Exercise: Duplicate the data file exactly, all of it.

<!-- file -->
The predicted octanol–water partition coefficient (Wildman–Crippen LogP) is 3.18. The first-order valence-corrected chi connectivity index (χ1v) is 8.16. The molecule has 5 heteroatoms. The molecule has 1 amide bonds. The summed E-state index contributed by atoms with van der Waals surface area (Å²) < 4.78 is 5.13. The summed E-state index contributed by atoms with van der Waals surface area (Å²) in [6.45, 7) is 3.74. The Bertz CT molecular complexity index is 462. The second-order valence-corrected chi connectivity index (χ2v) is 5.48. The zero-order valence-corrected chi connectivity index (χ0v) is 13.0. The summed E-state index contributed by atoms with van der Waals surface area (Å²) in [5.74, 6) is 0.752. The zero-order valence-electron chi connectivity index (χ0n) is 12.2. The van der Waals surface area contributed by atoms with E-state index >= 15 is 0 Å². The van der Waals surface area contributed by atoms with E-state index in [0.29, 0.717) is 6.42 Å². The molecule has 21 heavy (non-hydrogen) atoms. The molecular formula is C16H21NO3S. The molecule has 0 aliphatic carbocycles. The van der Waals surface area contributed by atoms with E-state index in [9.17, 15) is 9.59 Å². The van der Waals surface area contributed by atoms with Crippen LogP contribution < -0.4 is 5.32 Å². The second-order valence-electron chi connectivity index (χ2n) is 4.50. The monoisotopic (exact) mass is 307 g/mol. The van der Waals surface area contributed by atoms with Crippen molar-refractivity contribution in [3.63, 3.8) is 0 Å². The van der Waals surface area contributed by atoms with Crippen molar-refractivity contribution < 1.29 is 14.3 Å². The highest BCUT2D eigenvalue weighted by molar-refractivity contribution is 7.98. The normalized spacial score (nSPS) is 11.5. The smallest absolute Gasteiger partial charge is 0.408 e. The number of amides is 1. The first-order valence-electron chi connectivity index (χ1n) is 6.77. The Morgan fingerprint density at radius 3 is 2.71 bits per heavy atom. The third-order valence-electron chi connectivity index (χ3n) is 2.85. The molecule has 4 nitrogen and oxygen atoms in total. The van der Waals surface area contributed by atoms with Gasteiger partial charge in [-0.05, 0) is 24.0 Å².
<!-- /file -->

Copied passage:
The predicted octanol–water partition coefficient (Wildman–Crippen LogP) is 3.18. The first-order valence-corrected chi connectivity index (χ1v) is 8.16. The molecule has 5 heteroatoms. The molecule has 1 amide bonds. The summed E-state index contributed by atoms with van der Waals surface area (Å²) < 4.78 is 5.13. The summed E-state index contributed by atoms with van der Waals surface area (Å²) in [6.45, 7) is 3.74. The Bertz CT molecular complexity index is 462. The second-order valence-corrected chi connectivity index (χ2v) is 5.48. The zero-order valence-corrected chi connectivity index (χ0v) is 13.0. The summed E-state index contributed by atoms with van der Waals surface area (Å²) in [5.74, 6) is 0.752. The zero-order valence-electron chi connectivity index (χ0n) is 12.2. The van der Waals surface area contributed by atoms with E-state index >= 15 is 0 Å². The van der Waals surface area contributed by atoms with E-state index in [0.29, 0.717) is 6.42 Å². The molecule has 21 heavy (non-hydrogen) atoms. The molecular formula is C16H21NO3S. The molecule has 0 aliphatic carbocycles. The van der Waals surface area contributed by atoms with E-state index in [9.17, 15) is 9.59 Å². The van der Waals surface area contributed by atoms with Crippen LogP contribution < -0.4 is 5.32 Å². The second-order valence-electron chi connectivity index (χ2n) is 4.50. The monoisotopic (exact) mass is 307 g/mol. The van der Waals surface area contributed by atoms with Crippen molar-refractivity contribution in [3.63, 3.8) is 0 Å². The van der Waals surface area contributed by atoms with Crippen molar-refractivity contribution < 1.29 is 14.3 Å². The highest BCUT2D eigenvalue weighted by molar-refractivity contribution is 7.98. The normalized spacial score (nSPS) is 11.5. The smallest absolute Gasteiger partial charge is 0.408 e. The number of amides is 1. The first-order valence-electron chi connectivity index (χ1n) is 6.77. The Morgan fingerprint density at radius 3 is 2.71 bits per heavy atom. The third-order valence-electron chi connectivity index (χ3n) is 2.85. The molecule has 4 nitrogen and oxygen atoms in total. The van der Waals surface area contributed by atoms with Gasteiger partial charge in [-0.05, 0) is 24.0 Å².